New Guinea, is an island located in the Eastern Malay Archipelago, in the western Pacific Ocean, northern Australia. It is bordered by the Pacific Ocean in the north, Bismarck and the Sea of ​​Solomon to the east, the Coral Sea and the Torres Strait to the south, and the Sea of ​​Avora to the southwest. New Guinea is administratively divided into two parts: which consists of the western half of the Indonesian region; and it consists of the eastern half of the greater part of Papua New Guinea, which has been an independent country since 1975.
Information on New Guinea
New Guinea is the second largest island in the world (after Greenland), New Guinea extends about 1500 miles (2,400 km) in length (from northwest to southeast) and about 400 miles (650 km) in width (from north to south). The area of ​​the island area is 317150 square miles (821400 square km).
New Guinea comes from a continuum of mountains with high peaks of 13,000 feet (4000 meters) in height, stretching across New Guinea from northwest to southeast, rising to 16,024 feet (4,884 meters) in Gaia, and reaching a peak in west Papua (the highest point in Indonesia). There are ice caps that extend in a chain, with mountains that include dormant and elongated volcanoes, as well as fertile highland basins of over 4,900 feet (1,490 meters). In the northern part of the mountain range there is a deep structural moat, which comes between the valleys of the Mamberamo, Sibic, Romo, and Markham rivers. Facing the plains from the north-central coast of New Guinea, it is a mountain range under 11,500 feet (3,505 meters). Most of them are from the lowlands of the Bombay Peninsula and the Dubray Peninsula and are among the most mountainous regions that make up the extreme northwestern part of the island.

South of the central mountain range: the Digul region, which is characterized by the vast moorland plain that is crossed by many rivers including Bayan, Digul, MAPI, Pulau, and Lorentz. To the southeast of Stanley Range Owen, which stretches about 200 miles (320 km), forms the vast peninsula, which separates the Solomon Sea to the north of the Coral Sea and to the south.

the climate
The origin of New Guinea’s climate is due to a tropical climate, with maximum average temperatures ranging from 86 ° C to 90 ° F (30 and 32 ° C) in the lowlands. Daytime temperatures in highlands, usually exceed 72 ° F (22 ° C) throughout the year. In the southeast, the trade winds blow for seven months each year, with precipitation on the slopes facing the south from the central highlands, exceeding 300 inches (7,620 mm) annually. The central highlands receive rain throughout the year, totaling between 100 and 160 inches (2540 and 4065 mm).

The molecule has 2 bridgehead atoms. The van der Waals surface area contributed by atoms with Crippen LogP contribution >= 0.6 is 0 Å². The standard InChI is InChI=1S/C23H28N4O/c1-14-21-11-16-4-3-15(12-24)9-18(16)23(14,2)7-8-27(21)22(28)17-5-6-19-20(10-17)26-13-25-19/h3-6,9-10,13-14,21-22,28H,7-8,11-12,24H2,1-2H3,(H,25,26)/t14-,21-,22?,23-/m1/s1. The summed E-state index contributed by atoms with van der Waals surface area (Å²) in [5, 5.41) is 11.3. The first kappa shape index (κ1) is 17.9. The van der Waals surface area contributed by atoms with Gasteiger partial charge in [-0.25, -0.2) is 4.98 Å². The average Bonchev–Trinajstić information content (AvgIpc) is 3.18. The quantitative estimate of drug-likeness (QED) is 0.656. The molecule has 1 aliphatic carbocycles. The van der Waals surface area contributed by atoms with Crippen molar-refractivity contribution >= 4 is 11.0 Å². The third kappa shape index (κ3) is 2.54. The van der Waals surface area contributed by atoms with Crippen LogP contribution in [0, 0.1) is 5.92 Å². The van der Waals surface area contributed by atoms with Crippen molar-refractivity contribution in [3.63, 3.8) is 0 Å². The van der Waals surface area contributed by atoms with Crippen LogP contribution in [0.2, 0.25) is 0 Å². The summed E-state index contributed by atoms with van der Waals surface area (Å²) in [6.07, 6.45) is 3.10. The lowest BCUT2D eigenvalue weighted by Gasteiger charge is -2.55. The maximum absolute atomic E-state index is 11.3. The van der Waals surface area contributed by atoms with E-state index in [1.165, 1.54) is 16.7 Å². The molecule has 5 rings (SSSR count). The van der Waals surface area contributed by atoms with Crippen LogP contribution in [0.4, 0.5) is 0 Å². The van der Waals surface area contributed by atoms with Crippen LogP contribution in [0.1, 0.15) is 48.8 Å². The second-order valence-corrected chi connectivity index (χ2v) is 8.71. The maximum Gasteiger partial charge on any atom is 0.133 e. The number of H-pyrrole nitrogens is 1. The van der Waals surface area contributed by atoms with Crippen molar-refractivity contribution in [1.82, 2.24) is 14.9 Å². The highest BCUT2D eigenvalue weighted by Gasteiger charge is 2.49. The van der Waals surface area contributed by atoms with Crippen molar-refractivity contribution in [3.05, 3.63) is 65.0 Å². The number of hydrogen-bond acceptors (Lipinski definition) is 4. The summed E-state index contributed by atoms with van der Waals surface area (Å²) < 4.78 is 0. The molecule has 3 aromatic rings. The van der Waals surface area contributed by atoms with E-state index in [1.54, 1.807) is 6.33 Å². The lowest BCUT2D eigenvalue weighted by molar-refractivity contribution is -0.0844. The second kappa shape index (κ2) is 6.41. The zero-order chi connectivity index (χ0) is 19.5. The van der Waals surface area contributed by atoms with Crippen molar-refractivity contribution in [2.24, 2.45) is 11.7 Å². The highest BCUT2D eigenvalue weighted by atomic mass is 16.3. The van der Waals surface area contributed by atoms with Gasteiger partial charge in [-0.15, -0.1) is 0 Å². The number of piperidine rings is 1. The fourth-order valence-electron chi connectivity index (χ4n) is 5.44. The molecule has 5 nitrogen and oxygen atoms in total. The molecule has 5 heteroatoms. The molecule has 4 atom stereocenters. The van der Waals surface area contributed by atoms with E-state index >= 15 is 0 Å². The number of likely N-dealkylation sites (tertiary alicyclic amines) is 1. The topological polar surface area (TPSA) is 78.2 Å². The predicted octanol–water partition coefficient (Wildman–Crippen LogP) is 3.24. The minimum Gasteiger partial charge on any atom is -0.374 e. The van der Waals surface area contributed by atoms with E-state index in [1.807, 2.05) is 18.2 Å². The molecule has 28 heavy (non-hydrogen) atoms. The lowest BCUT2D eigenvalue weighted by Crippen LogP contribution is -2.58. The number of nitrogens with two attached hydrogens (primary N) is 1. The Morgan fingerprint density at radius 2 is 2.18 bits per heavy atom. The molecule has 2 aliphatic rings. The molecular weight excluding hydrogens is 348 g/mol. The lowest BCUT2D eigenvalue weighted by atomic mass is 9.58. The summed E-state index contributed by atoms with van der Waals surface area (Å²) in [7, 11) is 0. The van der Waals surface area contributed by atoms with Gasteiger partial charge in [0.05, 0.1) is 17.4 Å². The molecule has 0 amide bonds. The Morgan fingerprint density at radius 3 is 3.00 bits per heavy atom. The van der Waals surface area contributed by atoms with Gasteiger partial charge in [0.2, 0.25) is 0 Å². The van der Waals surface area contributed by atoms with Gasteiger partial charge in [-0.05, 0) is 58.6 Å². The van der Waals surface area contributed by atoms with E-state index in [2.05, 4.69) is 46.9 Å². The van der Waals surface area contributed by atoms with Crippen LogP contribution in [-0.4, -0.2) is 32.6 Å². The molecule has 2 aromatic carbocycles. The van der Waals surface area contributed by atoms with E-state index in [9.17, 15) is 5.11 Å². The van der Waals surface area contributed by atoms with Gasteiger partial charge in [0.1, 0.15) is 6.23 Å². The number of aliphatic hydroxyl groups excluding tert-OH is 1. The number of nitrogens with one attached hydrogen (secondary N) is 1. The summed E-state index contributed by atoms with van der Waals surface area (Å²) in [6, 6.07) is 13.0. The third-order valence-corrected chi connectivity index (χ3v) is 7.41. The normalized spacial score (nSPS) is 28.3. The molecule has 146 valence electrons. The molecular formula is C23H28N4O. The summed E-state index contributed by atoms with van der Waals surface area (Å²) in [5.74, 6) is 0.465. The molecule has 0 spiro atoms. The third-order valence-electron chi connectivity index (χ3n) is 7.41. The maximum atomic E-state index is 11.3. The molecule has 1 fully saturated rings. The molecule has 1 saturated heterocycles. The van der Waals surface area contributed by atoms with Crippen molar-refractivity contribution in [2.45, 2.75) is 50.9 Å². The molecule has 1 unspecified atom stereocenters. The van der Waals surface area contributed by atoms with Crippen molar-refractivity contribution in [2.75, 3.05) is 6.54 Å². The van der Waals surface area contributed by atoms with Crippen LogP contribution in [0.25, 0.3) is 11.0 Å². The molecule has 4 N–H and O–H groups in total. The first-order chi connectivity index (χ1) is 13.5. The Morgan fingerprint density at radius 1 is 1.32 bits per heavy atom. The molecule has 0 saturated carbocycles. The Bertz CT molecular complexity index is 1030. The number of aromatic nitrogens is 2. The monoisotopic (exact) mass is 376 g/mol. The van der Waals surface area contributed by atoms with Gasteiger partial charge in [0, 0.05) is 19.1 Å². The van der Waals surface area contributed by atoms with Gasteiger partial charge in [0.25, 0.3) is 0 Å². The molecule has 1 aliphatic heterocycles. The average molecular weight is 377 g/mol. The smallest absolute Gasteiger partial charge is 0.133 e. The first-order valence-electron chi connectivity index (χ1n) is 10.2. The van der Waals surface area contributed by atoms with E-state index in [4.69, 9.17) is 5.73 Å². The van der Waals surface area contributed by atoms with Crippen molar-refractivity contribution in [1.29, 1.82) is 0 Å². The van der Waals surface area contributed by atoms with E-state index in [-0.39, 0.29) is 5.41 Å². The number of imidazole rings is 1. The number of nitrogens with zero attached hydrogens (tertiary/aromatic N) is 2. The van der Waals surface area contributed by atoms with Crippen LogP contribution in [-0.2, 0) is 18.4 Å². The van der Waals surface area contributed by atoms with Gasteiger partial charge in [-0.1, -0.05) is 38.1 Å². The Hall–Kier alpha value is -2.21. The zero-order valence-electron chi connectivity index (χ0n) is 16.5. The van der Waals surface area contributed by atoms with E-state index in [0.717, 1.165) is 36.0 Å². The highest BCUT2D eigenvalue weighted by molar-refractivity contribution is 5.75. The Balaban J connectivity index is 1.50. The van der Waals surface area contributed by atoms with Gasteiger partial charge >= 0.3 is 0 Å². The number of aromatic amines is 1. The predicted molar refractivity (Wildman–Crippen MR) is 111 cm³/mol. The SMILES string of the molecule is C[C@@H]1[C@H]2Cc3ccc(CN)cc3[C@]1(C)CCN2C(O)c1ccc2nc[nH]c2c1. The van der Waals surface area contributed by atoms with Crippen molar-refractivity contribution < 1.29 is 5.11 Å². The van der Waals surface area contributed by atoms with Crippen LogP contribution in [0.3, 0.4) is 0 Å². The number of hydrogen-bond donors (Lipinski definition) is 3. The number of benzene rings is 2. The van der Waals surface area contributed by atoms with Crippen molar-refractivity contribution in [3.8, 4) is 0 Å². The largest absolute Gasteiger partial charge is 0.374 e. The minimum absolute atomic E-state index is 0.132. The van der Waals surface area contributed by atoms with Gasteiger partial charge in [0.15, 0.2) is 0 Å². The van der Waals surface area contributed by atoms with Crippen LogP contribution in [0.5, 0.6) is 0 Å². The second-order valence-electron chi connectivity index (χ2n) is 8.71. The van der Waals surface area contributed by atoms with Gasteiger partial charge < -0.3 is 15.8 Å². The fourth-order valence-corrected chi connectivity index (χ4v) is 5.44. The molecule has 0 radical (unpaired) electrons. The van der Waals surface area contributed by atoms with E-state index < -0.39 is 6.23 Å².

New Guinea consists of a rich and varied group of plant life, which contains orchids, figs, and beech species, and mangrove swamps are found along the coast almost everywhere. There he succeeded with indoor mangroves with Nipa palm trees. Large terraces of palm trees such as palm trees are found along the delta and southern coast rivers. New Guinea contains the low primary rainforest, which covers much of New Guinea’s land, reaching approximately 3,300 feet (1,000 meters) above sea level. The central highlands rise above 3,300 feet, standing in oak, beech, and common pine, and include many wildlife and reptiles such as the kangaroo tree and phalanger. Notable birds are kasori, stunning birds of paradise, and parrots.

Language and religion
Roughly, New Guinea residents come to the Papua speakers, and there are the original settlers from the island, most of whom lived in the interior and south sections. The ethnic composition of New Guinea is a complex one among Papua residents, who speak 700 different languages. On the north coast, and the east coast, there are many islands in the sea with different communities of Astronesian (Melanesia) speakers. There are also some other languages ​​such as: Polynesian, Chinese, and Europeans. The inhabitants of New Guinea also speak Indonesian (the official language of Indonesia) and English (the official language in Papua New Guinea). Although about two-thirds of the population of Papua New Guinea are Christian followers, they still practice traditional religious beliefs and rituals on a large scale.
In most parts of the highlands, many natural plants have been removed due to the relatively dense cultivation of the highlands. The central highlands are the most densely populated part of the island.
The economy of New Guinea is dependent on the island’s copper, gold and mineral resources. It is one of the largest copper concentrations in the world in Tembagapura, which extends about 25 miles (40 km) southwest of Mount Jaya in Papua. Large quantities of gold are also produced in Oak Teddy. Petroleum is produced in the Dubrai Peninsula region of Papua and near the Kotobo Lake in the central highlands of Papua New Guinea. Natural gas has been discovered in the Kikori region in Papua New Guinea.
The bulk of the population of New Guinea is subsistence farmers. Potatoes, taro, sago, and bananas are the staple food in New Guinea, as well as sweet potatoes as the staple food in the highlands. Pig breeding is widespread. Cash crops in Papua New Guinea include coffee, cocoa, coconut, palm oil, tea and rubber. Tuna, shrimp, and timber are also exported. Inland transportation consists of a few secondary coastal roads, Riverboats, and airlines, the latter becoming increasingly important.

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